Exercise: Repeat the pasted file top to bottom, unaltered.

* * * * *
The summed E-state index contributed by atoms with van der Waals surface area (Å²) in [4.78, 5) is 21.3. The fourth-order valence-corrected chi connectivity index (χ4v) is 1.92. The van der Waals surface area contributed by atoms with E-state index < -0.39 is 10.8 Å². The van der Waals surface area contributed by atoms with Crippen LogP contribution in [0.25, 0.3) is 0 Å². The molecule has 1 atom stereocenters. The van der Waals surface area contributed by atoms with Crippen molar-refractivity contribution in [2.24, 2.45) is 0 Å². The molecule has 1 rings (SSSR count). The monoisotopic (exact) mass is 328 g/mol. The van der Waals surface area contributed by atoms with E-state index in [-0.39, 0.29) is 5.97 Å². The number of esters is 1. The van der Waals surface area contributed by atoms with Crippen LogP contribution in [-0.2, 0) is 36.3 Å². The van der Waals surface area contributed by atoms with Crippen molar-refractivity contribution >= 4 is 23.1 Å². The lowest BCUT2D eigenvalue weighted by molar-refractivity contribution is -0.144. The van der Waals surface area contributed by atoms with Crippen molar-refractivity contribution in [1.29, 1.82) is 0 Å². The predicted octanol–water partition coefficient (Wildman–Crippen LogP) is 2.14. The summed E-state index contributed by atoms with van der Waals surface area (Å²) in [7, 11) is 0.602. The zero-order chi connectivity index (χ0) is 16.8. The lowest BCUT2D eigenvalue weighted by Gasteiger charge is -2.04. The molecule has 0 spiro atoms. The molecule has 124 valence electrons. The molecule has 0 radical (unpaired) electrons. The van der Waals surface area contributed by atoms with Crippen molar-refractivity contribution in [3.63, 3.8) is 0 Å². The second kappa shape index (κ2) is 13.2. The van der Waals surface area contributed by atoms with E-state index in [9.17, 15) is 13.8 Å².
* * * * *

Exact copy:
The summed E-state index contributed by atoms with van der Waals surface area (Å²) in [4.78, 5) is 21.3. The fourth-order valence-corrected chi connectivity index (χ4v) is 1.92. The van der Waals surface area contributed by atoms with E-state index < -0.39 is 10.8 Å². The van der Waals surface area contributed by atoms with Crippen LogP contribution in [0.25, 0.3) is 0 Å². The molecule has 1 atom stereocenters. The van der Waals surface area contributed by atoms with Crippen molar-refractivity contribution in [2.24, 2.45) is 0 Å². The molecule has 1 rings (SSSR count). The monoisotopic (exact) mass is 328 g/mol. The van der Waals surface area contributed by atoms with E-state index in [-0.39, 0.29) is 5.97 Å². The number of esters is 1. The van der Waals surface area contributed by atoms with Crippen LogP contribution in [-0.2, 0) is 36.3 Å². The van der Waals surface area contributed by atoms with Crippen molar-refractivity contribution >= 4 is 23.1 Å². The lowest BCUT2D eigenvalue weighted by molar-refractivity contribution is -0.144. The van der Waals surface area contributed by atoms with Crippen molar-refractivity contribution in [1.29, 1.82) is 0 Å². The predicted octanol–water partition coefficient (Wildman–Crippen LogP) is 2.14. The summed E-state index contributed by atoms with van der Waals surface area (Å²) in [7, 11) is 0.602. The zero-order chi connectivity index (χ0) is 16.8. The lowest BCUT2D eigenvalue weighted by Gasteiger charge is -2.04. The molecule has 0 spiro atoms. The molecule has 124 valence electrons. The molecule has 0 radical (unpaired) electrons. The van der Waals surface area contributed by atoms with Crippen molar-refractivity contribution in [3.63, 3.8) is 0 Å². The second kappa shape index (κ2) is 13.2. The van der Waals surface area contributed by atoms with E-state index in [9.17, 15) is 13.8 Å².